Dodging the politics – Brendan McGinty’s March column

Brendan 01 McGuinty

In my first column for The Dram I remember writing that I’d be dodging politics with a capital P.

The best laid plans and all that…

It’s now practically impossible to discuss any issue affecting the trade without becoming mired in a political argument. Supply chain? Brexit. Staffing issues? Ditto. Business rates? Inevitably ends up coming back to which party is running the local council.

That’s before we get to the impact of the pandemic on the sector. Another discussion which will become political within 30 seconds.

That’s nobody’s fault – to use my least favourite phrase, it is what it is.

So with a sudden handbrake turn it’s time to talk more politics, not less.

And here’s why.

There’s a crisis in our city and town centres. I’ve written about it here before and it ain’t getting any better.

You’ll see it if you look around anywhere in Scotland. It doesn’t apply to one single place.

Gap sites, boarded up venues, empty commercial properties. Litter, dirt and neglect as far as the eye can see.

Inadequate public transport – huge taxi queues with young people in the early hours of the morning unable to get home in freezing temperatures.

It’s a situation which requires imagination, inspiration and hard work. But with a prize that’s so worth the winning.

So where are the big ideas? Who do you trust in the Scottish political system to show the leadership and lateral thinking required to turn a problem into an opportunity?

If you can answer that question hand on heart, then great.

If you can’t, then here’s some interesting news. The very people responsible have their jobs up for renewal in just over a month and we get to decide who goes and who stays.

Yes, it’s local election time.

Usually this means little more than a big opinion poll conducted on the national and international issues du jour.

Turnout is usually low and apathy can prevail. It’s remarkable, really, that in the 5G age the system is still paper and pencil with a trend-bucking requirement to be there in person.

Last time round (2017) participation was up a whopping seven points to a bit more than 46 per cent – these were the first big local elections held after the independence and Brexit referenda. Folk still had a bit to get off their chests.

This time round I’d like to see the trade become as involved as it can in the debate. The sector is a broad church but that doesn’t mean that – as one body – it can’t interrogate manifestos and politicians, measuring which parties are taking the challenge of reinvigorating one of Scotland’s most important industries.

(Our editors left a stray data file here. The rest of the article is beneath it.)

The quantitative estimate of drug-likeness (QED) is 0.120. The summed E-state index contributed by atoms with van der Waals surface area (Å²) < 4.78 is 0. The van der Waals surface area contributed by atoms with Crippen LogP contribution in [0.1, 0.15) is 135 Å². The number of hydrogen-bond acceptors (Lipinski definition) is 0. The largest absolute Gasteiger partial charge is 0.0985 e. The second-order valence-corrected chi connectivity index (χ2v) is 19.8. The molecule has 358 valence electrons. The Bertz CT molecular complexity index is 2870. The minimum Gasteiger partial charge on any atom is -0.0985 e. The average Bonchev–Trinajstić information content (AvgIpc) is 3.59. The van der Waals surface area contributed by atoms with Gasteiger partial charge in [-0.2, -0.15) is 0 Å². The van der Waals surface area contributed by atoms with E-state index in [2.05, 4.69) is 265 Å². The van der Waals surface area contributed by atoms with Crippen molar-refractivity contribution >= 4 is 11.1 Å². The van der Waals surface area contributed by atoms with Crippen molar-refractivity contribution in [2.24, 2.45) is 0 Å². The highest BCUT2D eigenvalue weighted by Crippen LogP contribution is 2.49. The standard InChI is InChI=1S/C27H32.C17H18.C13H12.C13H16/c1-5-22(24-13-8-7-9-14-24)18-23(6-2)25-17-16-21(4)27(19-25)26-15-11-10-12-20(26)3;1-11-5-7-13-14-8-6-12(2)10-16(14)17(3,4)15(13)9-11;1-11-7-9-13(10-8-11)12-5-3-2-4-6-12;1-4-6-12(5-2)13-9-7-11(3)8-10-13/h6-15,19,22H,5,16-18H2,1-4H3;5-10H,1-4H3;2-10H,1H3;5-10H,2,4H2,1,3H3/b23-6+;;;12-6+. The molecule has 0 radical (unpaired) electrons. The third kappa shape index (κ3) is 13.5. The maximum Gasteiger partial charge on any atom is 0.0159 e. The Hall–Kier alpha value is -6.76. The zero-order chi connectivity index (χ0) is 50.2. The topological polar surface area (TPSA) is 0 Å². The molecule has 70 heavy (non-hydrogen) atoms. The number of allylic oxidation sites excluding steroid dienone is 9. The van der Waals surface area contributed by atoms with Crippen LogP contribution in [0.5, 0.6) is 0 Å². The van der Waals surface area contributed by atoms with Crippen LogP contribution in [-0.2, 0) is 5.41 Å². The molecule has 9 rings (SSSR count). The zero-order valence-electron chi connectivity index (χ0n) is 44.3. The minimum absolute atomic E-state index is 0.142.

This isn’t about telling people how to vote rather than making sure something more than lip service is paid by councils, which themselves benefit from high footfall, clean, safe environments and thriving night time economies.

Let’s see the major parties challenged to show the imagination and determination required at this crucial juncture.

Not just to turn up on the day and hope that the electorate go through the motions before voting out of habit.

This might just be a bit of a moment for our entertainment sector. I hope it’s one that’s grasped with both hands.

It’s been heartening to see so many pubs, clubs and restaurants around the country respond with heartfelt concern to the invasion of the Ukraine.

Many places have felt the heartbreak all too vividly with Ukrainian colleagues past and present.

Entertainment and hospitality offers a perspective like few others given the international nature of staffs. The response in the trade and far beyond has been admirable.

A reminder of the Disasters Emergency Committtee Ukraine appeal page for anyone who feels able to do any more:

You’ll very rarely find me out any later than midnight but I did make an exception for the Super Bowl party in Glasgow’s Committee Room Nine, one of the city’s better kept secrets.

The late license on a Sunday night separates the truly dedicated (and often American) from the casual fan and, as my own Cincinatti Bengals were in action, this was too good to miss.

Edged out in the end by the Los Angeles Rams, the CR9 atmosphere was nonetheless impressive. Thought nothing will ever compare to the biggest roar the game has produced in this beloved John Street venue – for the (admittedly brilliant) 2020 half-time show by J-Lo and Shakira.

Brendan McGinty owns Finnieston Communications


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